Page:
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Putting the SWAGger Back in Brand

Amidst a marketplace with ever-intensifying competition, the importance of brand recognition has become paramount. Rapidly changing technology and increased consumer awareness due to widespread dissemination of information about a company’s offerings mean that products and services are becoming less distinguishable. As always, a strong brand identity can be a key to differentiation. However, in the current crowded bazaar of marketing messages, it is a true challenge to capture the attention, minds, and hearts of consumers.

What builds a credible, sustainable brand? In this day and age, the most competitive brands offer great incentives for advocacy. The most significant development has been the growth of social media, which has driven brand visibility to new heights; consumers now utilize the online space to literally show peers who they ‘like’ or ‘follow.’ Many brands are turning to swag, a pop-culture term for consumer items or tchotchkes intentionally given away, to broadcast a marketing message by physically putting their names in the hands of consumers.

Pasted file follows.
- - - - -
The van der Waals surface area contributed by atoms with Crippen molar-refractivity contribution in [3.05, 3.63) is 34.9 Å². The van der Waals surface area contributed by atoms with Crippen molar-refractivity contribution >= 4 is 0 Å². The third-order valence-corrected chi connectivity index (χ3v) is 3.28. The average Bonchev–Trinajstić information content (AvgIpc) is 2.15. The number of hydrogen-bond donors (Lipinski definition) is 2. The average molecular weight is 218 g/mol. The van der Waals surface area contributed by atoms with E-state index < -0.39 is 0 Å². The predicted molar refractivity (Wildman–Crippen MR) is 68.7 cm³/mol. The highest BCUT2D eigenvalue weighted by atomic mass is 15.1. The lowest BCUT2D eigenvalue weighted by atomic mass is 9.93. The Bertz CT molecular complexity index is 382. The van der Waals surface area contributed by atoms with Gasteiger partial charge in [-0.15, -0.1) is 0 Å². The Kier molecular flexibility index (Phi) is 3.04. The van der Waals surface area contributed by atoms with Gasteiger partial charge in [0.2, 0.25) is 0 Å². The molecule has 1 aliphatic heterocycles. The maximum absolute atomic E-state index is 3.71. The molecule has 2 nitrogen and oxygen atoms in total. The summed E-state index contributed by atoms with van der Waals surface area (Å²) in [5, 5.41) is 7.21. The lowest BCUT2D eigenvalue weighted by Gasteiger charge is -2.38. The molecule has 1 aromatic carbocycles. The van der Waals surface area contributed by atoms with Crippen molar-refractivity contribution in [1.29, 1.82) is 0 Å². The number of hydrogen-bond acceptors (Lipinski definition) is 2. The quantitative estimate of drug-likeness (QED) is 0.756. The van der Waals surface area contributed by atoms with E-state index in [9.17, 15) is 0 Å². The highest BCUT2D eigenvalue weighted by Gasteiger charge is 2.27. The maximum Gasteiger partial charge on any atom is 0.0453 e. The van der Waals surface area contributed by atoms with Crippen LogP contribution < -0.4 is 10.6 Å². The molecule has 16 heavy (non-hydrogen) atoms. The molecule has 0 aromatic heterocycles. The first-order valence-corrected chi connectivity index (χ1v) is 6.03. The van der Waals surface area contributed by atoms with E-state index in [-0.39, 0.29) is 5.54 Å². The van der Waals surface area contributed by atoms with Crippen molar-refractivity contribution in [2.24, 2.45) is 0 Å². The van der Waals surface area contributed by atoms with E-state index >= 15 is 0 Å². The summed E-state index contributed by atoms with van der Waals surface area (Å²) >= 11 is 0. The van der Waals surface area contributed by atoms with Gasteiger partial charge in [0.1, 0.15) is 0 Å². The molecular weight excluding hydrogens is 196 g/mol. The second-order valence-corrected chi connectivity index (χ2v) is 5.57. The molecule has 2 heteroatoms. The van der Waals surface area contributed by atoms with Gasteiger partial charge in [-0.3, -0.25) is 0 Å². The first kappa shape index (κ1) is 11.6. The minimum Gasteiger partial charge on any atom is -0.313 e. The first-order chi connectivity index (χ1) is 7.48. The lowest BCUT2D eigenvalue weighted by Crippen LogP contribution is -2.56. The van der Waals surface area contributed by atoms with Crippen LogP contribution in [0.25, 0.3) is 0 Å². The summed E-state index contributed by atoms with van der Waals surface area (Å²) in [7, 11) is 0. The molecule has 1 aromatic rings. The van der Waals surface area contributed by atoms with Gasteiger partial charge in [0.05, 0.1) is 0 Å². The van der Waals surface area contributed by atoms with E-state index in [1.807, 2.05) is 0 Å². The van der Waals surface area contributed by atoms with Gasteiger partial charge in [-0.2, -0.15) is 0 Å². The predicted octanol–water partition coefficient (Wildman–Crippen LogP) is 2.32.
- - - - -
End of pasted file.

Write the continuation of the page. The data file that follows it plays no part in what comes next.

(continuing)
Swag isn’t by any means a new concept. Brands have long leveraged giveaways of branded items for increased visibility. Consider pharmaceutical companies, famous for having sales representatives leave behind pens imprinted with their latest drug’s name and logo at hospitals. The doctors, nurses, and administrators use the pens frequently and see the name each time they write, every few minutes of the day, for weeks or months. It is an inexpensive and frankly, unparalleled brand recognition technique.

How effective is giving away swag in creating brand loyalty? A study by digital advertising technology firm SocialVibe found that advertising incentivized with promotional items works quite well in improving brand perception and ultimately influencing purchase intent. The study claimed that as many as 90 percent of people pay active attention to a brand message when interacting with this kind of incentivized engagement, and brand perception rises an average of 38 percent after its completion. This suggests that consumers aren’t simply pursuing an incentive just to reap the reward, but also to give a brand real consideration.

So, incentivizing a brand with swag is effective, but still relatively underutilized. We can perhaps expect this to change soon, as social continues to alter the marketplace and the process of organically creating loyalties becomes more and more demanding. When the chips are down, swag just may be the key to finding, converting, and maintaining brand advocates.

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